21. Lopes V, Murray P, Williams H, Woodman C, Watkinson J, Robinson M. Squamous cell carcinoma of the oral cavity rarely harbours oncogenic human papillomavirus. Oral Oncol 2011; 47: 698-701
  22. Bryan RT, Wei W, Shimwell NJ, Collins SI, Hussain SA, Billingham LJ, Murray PG, Deshmukh N, James ND, Wallace M, Johnson PJ, Zeegers MP, Cheng KK, Martin A, Ward DG. Assessment of High-Throughput High-Resolution MALDI-TOF-MS of Urinary Peptides for the Detection of Muscle-Invasive Bladder Cancer. Proteomics Clin Appl 2011; 5: 493-503
  23. Ma YT, Collins SI, Young LS, Murray PG, Woodman CBJ. Smoking initiation is followed by the early acquisition of epigenetic change: a longitudinal study. Br J Cancer 2011; 104: 1500-1504.
  24. Loughran ST, Campion EM, D'Souza BN, Smith SM, Vrzalikova K, Wen K, Murray PG, Walls D. Bfl-1 is a crucial pro-survival Nuclear Factor-κB target gene in Hodgkin/Reed-Sternberg cells. Int J Cancer 2011; 129: 2787-96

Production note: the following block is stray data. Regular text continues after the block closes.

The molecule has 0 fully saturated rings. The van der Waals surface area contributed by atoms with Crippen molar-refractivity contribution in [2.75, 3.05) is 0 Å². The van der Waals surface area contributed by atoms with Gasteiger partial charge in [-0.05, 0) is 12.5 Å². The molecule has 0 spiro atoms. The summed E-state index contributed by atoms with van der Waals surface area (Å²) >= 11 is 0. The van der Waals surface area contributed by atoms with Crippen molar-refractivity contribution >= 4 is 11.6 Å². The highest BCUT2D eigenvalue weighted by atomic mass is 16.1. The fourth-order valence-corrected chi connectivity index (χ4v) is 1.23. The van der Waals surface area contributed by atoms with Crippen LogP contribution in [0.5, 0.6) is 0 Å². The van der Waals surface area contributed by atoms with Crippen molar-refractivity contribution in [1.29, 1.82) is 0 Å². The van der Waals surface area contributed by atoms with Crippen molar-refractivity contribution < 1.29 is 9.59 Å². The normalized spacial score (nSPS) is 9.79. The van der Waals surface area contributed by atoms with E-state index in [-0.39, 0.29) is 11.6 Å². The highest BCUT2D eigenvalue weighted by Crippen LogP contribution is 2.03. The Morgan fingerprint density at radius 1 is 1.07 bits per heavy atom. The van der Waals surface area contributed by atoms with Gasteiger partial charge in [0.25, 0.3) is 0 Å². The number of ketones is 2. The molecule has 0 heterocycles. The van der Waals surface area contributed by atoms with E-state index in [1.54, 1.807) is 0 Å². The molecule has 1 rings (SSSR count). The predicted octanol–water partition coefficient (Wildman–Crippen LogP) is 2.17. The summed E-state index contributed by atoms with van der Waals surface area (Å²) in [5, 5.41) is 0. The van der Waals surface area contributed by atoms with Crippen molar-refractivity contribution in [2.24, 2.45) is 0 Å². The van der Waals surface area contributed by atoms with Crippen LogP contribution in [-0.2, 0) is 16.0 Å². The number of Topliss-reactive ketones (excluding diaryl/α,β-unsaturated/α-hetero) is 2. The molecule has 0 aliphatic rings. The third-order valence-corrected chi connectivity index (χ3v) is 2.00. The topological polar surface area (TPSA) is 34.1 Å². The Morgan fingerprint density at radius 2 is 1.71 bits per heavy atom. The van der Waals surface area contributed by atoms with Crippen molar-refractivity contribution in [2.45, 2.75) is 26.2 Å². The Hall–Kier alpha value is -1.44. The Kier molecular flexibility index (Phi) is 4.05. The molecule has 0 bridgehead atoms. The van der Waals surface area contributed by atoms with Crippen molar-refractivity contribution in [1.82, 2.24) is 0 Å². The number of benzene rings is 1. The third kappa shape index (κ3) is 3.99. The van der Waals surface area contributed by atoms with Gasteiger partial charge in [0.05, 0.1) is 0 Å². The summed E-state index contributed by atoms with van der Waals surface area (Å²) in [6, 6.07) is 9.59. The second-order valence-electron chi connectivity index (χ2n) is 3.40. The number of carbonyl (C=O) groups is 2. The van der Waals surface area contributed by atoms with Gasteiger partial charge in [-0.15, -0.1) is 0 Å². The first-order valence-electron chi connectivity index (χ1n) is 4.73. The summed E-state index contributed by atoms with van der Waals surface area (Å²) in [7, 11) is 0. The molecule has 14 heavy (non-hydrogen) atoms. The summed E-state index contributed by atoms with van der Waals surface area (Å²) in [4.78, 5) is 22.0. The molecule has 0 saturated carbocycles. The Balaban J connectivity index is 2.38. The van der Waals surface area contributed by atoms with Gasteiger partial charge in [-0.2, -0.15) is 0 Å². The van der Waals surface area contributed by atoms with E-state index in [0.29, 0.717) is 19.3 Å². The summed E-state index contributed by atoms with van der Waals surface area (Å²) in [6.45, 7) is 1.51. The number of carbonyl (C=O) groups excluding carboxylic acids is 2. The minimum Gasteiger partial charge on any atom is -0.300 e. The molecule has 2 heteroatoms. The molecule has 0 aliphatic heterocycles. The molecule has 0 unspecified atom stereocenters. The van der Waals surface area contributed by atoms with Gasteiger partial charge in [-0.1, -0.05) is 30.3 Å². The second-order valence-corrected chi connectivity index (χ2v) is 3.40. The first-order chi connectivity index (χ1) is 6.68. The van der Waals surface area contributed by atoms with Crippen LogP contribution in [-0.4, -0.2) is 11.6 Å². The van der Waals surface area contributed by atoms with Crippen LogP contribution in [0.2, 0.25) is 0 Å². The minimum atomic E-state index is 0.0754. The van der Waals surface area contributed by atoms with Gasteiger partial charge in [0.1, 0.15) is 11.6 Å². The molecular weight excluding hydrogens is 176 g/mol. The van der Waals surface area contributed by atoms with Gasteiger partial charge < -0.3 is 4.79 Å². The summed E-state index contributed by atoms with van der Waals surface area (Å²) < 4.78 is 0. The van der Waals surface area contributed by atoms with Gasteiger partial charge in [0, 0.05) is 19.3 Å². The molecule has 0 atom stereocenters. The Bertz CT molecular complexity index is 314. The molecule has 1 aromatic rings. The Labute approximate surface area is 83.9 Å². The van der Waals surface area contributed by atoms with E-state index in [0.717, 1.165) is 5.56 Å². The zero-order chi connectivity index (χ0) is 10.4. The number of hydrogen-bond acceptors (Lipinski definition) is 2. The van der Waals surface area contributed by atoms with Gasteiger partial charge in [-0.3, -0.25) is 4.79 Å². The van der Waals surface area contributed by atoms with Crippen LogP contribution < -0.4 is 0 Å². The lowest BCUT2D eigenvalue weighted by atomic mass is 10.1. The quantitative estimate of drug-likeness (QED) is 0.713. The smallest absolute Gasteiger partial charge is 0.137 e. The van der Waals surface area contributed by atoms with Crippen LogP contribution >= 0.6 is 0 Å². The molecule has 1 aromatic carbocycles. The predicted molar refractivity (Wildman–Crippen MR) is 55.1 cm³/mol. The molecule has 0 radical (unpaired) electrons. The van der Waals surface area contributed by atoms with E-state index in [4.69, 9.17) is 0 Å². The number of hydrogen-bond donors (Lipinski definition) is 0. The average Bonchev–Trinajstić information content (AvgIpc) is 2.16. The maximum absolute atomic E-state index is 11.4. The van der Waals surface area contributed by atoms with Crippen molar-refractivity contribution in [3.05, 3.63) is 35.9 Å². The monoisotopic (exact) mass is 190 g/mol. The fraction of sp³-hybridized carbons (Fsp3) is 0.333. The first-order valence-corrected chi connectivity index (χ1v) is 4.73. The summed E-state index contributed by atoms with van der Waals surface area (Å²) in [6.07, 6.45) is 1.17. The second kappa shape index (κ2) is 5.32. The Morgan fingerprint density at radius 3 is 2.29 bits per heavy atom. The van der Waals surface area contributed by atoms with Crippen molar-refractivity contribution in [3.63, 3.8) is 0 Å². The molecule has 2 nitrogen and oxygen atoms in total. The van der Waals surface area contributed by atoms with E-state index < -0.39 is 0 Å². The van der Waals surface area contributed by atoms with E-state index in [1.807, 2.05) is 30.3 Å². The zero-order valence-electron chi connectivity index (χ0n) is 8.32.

25. Anderton JA, Bose S, Vockerodt M, Vrzalikova K, Wei W, Kuo M, Helin K, Christensen J, Rowe M, Murray PG, Woodman  CB. The H3K27me3 demethylase, KDM6B, is induced by Epstein-Barr virus and over-expressed in Hodgkin’s lymphoma Oncogene 2011; 30: 2037-43.
  26. Murray PG, Fan Y, Davies G, Ying J, Geng H, Ng KM, Li H, Gao Z, Kapatai G, Bose S, Anderton JA, Reynolds GM, Ito A, Woodman CBJ, Marafioti T, Ambinder RF, Tao Q. Epigenetic silencing of a proapoptotic cell adhesion molecule-the immunoglobulin superfamily member IGSF4 by promoter CpG methylation protects Hodgkin’s lymphoma cells from apoptosis. Am J Pathol 2010; 177: 1480-90.

View all publications in research portal